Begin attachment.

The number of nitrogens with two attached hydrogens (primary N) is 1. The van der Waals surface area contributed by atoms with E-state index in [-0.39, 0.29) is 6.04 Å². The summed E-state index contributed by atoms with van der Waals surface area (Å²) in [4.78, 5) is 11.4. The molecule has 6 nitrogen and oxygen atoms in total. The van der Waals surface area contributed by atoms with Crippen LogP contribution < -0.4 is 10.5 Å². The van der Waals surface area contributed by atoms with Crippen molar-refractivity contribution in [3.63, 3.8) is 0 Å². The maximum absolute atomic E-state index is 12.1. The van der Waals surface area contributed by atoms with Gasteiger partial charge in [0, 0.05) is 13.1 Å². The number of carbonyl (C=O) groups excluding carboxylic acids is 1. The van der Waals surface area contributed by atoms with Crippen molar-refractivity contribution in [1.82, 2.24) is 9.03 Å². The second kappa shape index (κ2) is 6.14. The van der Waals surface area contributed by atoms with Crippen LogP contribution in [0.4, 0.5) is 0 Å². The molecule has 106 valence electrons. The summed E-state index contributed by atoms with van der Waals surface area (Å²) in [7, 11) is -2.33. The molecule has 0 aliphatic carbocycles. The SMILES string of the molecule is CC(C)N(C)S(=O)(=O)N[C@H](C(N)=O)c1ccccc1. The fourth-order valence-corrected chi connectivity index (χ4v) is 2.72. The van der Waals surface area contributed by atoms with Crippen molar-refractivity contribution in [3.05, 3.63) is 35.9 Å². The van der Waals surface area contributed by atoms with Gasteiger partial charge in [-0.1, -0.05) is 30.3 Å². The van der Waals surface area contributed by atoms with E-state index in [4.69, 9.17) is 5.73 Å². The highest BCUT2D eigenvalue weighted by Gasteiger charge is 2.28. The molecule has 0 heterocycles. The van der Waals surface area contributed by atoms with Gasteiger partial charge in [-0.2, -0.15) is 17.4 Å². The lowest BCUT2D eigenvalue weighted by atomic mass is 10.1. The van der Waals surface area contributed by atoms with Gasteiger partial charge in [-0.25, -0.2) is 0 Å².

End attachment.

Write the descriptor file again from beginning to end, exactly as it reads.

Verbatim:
The number of nitrogens with two attached hydrogens (primary N) is 1. The van der Waals surface area contributed by atoms with E-state index in [-0.39, 0.29) is 6.04 Å². The summed E-state index contributed by atoms with van der Waals surface area (Å²) in [4.78, 5) is 11.4. The molecule has 6 nitrogen and oxygen atoms in total. The van der Waals surface area contributed by atoms with Crippen LogP contribution < -0.4 is 10.5 Å². The van der Waals surface area contributed by atoms with Crippen molar-refractivity contribution in [3.63, 3.8) is 0 Å². The maximum absolute atomic E-state index is 12.1. The van der Waals surface area contributed by atoms with Gasteiger partial charge in [0, 0.05) is 13.1 Å². The number of carbonyl (C=O) groups excluding carboxylic acids is 1. The van der Waals surface area contributed by atoms with Crippen molar-refractivity contribution in [1.82, 2.24) is 9.03 Å². The second kappa shape index (κ2) is 6.14. The van der Waals surface area contributed by atoms with Crippen LogP contribution in [0.4, 0.5) is 0 Å². The molecule has 106 valence electrons. The summed E-state index contributed by atoms with van der Waals surface area (Å²) in [7, 11) is -2.33. The molecule has 0 aliphatic carbocycles. The SMILES string of the molecule is CC(C)N(C)S(=O)(=O)N[C@H](C(N)=O)c1ccccc1. The fourth-order valence-corrected chi connectivity index (χ4v) is 2.72. The van der Waals surface area contributed by atoms with Crippen molar-refractivity contribution in [3.05, 3.63) is 35.9 Å². The van der Waals surface area contributed by atoms with Gasteiger partial charge in [-0.1, -0.05) is 30.3 Å². The van der Waals surface area contributed by atoms with E-state index in [4.69, 9.17) is 5.73 Å². The highest BCUT2D eigenvalue weighted by Gasteiger charge is 2.28. The molecule has 0 heterocycles. The van der Waals surface area contributed by atoms with Gasteiger partial charge in [-0.2, -0.15) is 17.4 Å². The lowest BCUT2D eigenvalue weighted by atomic mass is 10.1. The van der Waals surface area contributed by atoms with Gasteiger partial charge in [-0.25, -0.2) is 0 Å².